The Curse of Tutankhamun, you may be surprised to hear, is not the only curse of an Egyptian mummy. One other such is the Curse of the Unlucky Mummy. The tale, cut to its bare bones, relates how four rich Englishmen bought the mummy of the priestess Amen-Ra, in the late 1890s. In the next few days, one of the men walked into the desert and never returned, another was wounded in a firearms accident and lost an arm, the third lost his fortune when his bank failed, and the last contracted a serious illness, lost his livelihood, and was reduced to penury. The mummy found its way to England, causing disasters along its route, and was eventually bought by a wealthy businessman. Three members of his family were soon injured in a road accident and his house caught fire, prompting him to donate the mummy to the British Museum. Disaster again followed in the wake of its journey there, and after a number of night watchmen died, a photographer committed suicide after photographing the mummy, and the organiser of the move was found dead at his desk, the museum sold the mummy on to an American Egyptologist. He arranged to ship the mummy to New York, and to accompany it on its subsequent transfer. During the crossing, the liner carrying Amen-Ra sank, and 1500 passengers lost their lives. The mummy had been booked aboard RMS Titanic.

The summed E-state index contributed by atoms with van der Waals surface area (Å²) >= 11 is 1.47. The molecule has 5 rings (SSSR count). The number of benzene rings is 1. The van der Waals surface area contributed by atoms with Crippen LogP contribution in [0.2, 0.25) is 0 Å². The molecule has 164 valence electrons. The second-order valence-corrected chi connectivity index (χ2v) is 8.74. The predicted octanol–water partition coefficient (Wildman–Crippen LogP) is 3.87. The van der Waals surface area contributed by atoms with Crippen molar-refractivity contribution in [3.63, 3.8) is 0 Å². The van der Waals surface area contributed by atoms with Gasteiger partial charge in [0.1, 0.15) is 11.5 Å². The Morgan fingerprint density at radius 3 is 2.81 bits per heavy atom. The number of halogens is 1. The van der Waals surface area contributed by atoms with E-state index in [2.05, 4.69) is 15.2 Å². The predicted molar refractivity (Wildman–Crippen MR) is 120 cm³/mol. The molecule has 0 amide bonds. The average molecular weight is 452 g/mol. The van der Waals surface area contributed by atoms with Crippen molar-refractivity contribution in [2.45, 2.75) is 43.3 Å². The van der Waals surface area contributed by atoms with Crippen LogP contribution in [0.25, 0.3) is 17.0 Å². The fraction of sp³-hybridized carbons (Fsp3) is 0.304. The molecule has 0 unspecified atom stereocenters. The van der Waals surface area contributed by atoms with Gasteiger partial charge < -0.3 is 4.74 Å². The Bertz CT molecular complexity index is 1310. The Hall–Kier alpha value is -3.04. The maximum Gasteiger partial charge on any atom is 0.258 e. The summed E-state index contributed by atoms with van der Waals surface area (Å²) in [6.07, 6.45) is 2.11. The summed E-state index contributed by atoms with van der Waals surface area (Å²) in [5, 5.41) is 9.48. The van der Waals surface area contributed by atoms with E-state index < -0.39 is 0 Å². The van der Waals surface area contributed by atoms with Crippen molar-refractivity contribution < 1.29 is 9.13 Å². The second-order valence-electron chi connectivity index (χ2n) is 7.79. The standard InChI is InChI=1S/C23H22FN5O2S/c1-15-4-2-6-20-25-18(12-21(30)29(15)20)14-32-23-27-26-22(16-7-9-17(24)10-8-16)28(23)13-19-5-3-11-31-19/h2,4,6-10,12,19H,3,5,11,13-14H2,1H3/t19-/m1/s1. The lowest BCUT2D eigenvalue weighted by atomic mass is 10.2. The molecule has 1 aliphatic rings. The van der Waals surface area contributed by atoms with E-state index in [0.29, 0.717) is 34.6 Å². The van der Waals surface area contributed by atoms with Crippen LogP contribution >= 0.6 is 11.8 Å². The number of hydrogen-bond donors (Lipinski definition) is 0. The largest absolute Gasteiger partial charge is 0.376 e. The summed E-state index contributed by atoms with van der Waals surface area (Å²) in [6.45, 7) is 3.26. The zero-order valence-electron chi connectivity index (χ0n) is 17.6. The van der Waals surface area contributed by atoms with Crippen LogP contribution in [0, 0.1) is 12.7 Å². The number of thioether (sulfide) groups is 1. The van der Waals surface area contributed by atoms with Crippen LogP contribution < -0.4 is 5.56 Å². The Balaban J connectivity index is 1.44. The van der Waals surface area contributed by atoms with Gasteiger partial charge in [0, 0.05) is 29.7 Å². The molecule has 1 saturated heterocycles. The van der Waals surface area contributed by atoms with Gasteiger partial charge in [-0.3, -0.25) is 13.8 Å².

Dolly back. Fade to black.
But not true. Not even a little bit. The original story of the Unlucky Mummy was dreamt up by two journalists, William Thomas Stead and Douglas Murray, and it told of a mummy that destroyed every room in which it was stored. After a visit to the Egyptian Rooms in the British Museum, Stead and Murray embroidered their tale, adding the element of a vengeful princess wreaking rancorous havoc on the modern world. In April 1912, Stead was indeed a passenger on the Titanic, and had regaled his fellow passengers with his story at a dinner party on the night of the April 12th / 13th. The spiritualist Stead also told them how a medium had warned him against sailing, as the ship was destined for disaster. Stead was lost during the sinking, and reports of his story-telling have probably been enhanced and altered by the survivors who heard them, going on to be conflated more and more with the horror story itself with each retelling. Stead had used a mummy-board he had seen in the British Museum (BM 22542) as the basis of his story. But this is a decorated board that would have been placed inside a coffin, on top of the body; it is not an actual mummy. It was described in early museum publications as a ‘priestess of Amen-Ra’ but there are no identifying marks or scripts on the board that verify this description. Furthermore, after its donation in 1889, the mummy-board did not leave the museum again until 1990.
I've had a request for views of the study as it currently stands, so I thought I'd do a before and after update. It isn't finished yet, but here are how things look presently, with how they looked when I started : -
|... and then.|
So, it's coming along.